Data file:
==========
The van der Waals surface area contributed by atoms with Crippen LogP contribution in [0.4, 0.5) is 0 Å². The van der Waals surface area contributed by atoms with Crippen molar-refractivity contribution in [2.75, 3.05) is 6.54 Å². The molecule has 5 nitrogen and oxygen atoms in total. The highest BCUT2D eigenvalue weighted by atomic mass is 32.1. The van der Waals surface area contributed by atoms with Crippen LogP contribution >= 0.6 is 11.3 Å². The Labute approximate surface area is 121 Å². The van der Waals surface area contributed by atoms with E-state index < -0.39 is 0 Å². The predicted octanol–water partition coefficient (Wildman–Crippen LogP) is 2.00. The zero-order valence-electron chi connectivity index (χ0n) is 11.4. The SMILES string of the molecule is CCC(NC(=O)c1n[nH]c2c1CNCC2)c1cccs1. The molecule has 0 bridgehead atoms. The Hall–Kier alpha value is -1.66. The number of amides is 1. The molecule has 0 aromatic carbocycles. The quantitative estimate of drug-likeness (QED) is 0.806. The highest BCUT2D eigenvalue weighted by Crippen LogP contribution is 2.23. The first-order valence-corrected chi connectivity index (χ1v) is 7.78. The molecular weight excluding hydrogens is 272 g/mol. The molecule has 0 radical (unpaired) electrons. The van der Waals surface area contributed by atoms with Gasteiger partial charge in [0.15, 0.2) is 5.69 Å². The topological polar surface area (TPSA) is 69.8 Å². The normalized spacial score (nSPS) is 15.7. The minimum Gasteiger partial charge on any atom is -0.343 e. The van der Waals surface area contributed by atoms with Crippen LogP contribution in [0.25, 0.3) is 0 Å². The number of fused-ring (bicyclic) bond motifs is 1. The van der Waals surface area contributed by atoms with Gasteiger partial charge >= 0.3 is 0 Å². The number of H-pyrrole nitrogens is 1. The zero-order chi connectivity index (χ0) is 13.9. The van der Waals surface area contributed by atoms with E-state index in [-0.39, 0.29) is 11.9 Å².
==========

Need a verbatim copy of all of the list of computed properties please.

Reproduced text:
The van der Waals surface area contributed by atoms with Crippen LogP contribution in [0.4, 0.5) is 0 Å². The van der Waals surface area contributed by atoms with Crippen molar-refractivity contribution in [2.75, 3.05) is 6.54 Å². The molecule has 5 nitrogen and oxygen atoms in total. The highest BCUT2D eigenvalue weighted by atomic mass is 32.1. The van der Waals surface area contributed by atoms with Crippen LogP contribution >= 0.6 is 11.3 Å². The Labute approximate surface area is 121 Å². The van der Waals surface area contributed by atoms with E-state index < -0.39 is 0 Å². The predicted octanol–water partition coefficient (Wildman–Crippen LogP) is 2.00. The zero-order valence-electron chi connectivity index (χ0n) is 11.4. The SMILES string of the molecule is CCC(NC(=O)c1n[nH]c2c1CNCC2)c1cccs1. The molecule has 0 bridgehead atoms. The Hall–Kier alpha value is -1.66. The number of amides is 1. The molecule has 0 aromatic carbocycles. The quantitative estimate of drug-likeness (QED) is 0.806. The highest BCUT2D eigenvalue weighted by Crippen LogP contribution is 2.23. The first-order valence-corrected chi connectivity index (χ1v) is 7.78. The molecular weight excluding hydrogens is 272 g/mol. The molecule has 0 radical (unpaired) electrons. The van der Waals surface area contributed by atoms with Gasteiger partial charge in [0.15, 0.2) is 5.69 Å². The topological polar surface area (TPSA) is 69.8 Å². The normalized spacial score (nSPS) is 15.7. The minimum Gasteiger partial charge on any atom is -0.343 e. The van der Waals surface area contributed by atoms with Crippen LogP contribution in [0.25, 0.3) is 0 Å². The number of fused-ring (bicyclic) bond motifs is 1. The van der Waals surface area contributed by atoms with Gasteiger partial charge >= 0.3 is 0 Å². The number of H-pyrrole nitrogens is 1. The zero-order chi connectivity index (χ0) is 13.9. The van der Waals surface area contributed by atoms with E-state index in [-0.39, 0.29) is 11.9 Å².